As the first year anniversary of the Defend Trade Secrets Act (DTSA) has just passed, it is worth taking a step back and taking stock of how courts have treated key provisions. This will be the first of several posts covering developments under the DTSA and analyzing how it has been used since its enactment.
One of the most-discussed features of the DTSA was its creation of a “whistleblower” immunity that allows employees to share evidence of an employer’s alleged misconduct with government authorities or present that evidence in support of a retaliation claim under seal in court and avoid a claim that the employee misappropriated trade secrets when they disclosed that information. This provision, 18 U.S.C. §1833, is the only provision of the DTSA that preempts state law, so it affords protection to an employee against an employer’s claims under the Uniform Trade Secrets Act or common law as well.
As readers may recall, the DTSA requires employers who want to take advantage of the DTSA’s full protections to amend their contracts, employee agreements, and policies to provide notice of that whistleblower defense to its employees, which has been broadly defined to include independent contractors. If a company fails to include that notice in its agreements or policies, it is foreclosed from seeking claims for attorney’s fees and exemplary damages under the DTSA. The DTSA broadly defines an employee to include “any individual performing work as a contractor or consultant for an employer” so both 1099 and W-2 employees are covered under this provision.
Not surprisingly, when the DTSA was enacted, many employers were concerned about what, if any notice, needed to be supplied to its employees about this immunity and to what extent they needed to amend their employment agreements and policies. Section 1833(b)(3)(B) makes clear that an employer can comply with this notice provision if its employment agreement simply cross-references a policy document that more fully describes the employer’s reporting policy for a suspected violation of the law. However, the DTSA does not define what kind of notice or language must be provided, so it remains an open question of whether a specific citation to the DTSA would be sufficient or whether the relevant language of the DTSA’s whistleblower provision needs to be included.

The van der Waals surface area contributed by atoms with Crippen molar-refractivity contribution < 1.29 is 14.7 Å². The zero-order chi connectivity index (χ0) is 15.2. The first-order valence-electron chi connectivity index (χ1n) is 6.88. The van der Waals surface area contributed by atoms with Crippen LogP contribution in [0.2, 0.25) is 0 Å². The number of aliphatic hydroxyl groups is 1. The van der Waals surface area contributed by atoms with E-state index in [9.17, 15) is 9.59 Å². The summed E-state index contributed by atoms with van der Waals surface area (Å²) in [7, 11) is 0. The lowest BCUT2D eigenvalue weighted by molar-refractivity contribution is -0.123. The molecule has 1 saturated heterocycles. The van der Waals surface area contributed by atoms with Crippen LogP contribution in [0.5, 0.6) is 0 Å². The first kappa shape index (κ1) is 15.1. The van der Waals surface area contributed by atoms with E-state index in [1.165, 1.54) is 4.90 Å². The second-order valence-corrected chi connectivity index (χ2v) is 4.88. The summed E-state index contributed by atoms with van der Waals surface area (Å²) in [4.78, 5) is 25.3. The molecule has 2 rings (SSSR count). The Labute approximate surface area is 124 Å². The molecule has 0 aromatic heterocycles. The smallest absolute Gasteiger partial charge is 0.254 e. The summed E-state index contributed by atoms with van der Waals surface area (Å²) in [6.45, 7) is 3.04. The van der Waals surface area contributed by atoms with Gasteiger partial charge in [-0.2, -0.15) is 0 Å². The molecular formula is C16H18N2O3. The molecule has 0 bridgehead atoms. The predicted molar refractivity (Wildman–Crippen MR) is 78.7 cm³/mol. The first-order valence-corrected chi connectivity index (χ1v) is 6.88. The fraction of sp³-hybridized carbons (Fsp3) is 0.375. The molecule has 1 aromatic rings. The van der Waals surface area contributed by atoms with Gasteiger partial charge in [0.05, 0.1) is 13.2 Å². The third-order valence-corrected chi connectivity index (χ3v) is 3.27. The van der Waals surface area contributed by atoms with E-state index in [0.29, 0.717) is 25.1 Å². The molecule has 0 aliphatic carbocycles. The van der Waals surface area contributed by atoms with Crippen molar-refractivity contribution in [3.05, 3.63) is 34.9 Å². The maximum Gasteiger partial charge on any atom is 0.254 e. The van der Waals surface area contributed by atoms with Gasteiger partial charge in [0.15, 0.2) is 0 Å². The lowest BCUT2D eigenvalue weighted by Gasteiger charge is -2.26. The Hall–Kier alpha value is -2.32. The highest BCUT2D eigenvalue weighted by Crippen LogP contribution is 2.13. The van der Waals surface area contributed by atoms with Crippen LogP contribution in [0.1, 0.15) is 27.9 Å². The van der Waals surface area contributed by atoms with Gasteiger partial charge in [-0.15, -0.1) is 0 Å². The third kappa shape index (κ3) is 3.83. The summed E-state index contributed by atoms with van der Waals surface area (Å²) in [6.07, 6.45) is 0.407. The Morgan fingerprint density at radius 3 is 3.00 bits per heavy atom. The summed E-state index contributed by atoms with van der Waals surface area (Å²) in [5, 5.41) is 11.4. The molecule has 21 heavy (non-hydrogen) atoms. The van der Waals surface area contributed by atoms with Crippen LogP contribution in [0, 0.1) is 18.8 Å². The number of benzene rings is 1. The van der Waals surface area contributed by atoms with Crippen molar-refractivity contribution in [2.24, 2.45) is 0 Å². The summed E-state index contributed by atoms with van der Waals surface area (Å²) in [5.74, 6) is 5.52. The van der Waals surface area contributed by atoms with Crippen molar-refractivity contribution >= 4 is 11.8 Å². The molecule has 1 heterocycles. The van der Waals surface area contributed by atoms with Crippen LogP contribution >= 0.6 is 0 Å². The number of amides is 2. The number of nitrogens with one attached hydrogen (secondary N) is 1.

To date, there is only one case involving the DTSA’s whistleblower provision. This should not come as too much of a surprise since the whistleblower provision’s primary consequences — a challenge to an award of attorneys’ fees or exemplary damages under the DTSA for failure to provide notice of that immunity or the viability of the immunity itself– will generally require that a case have been fully litigated, something that has not happened with many DTSA cases.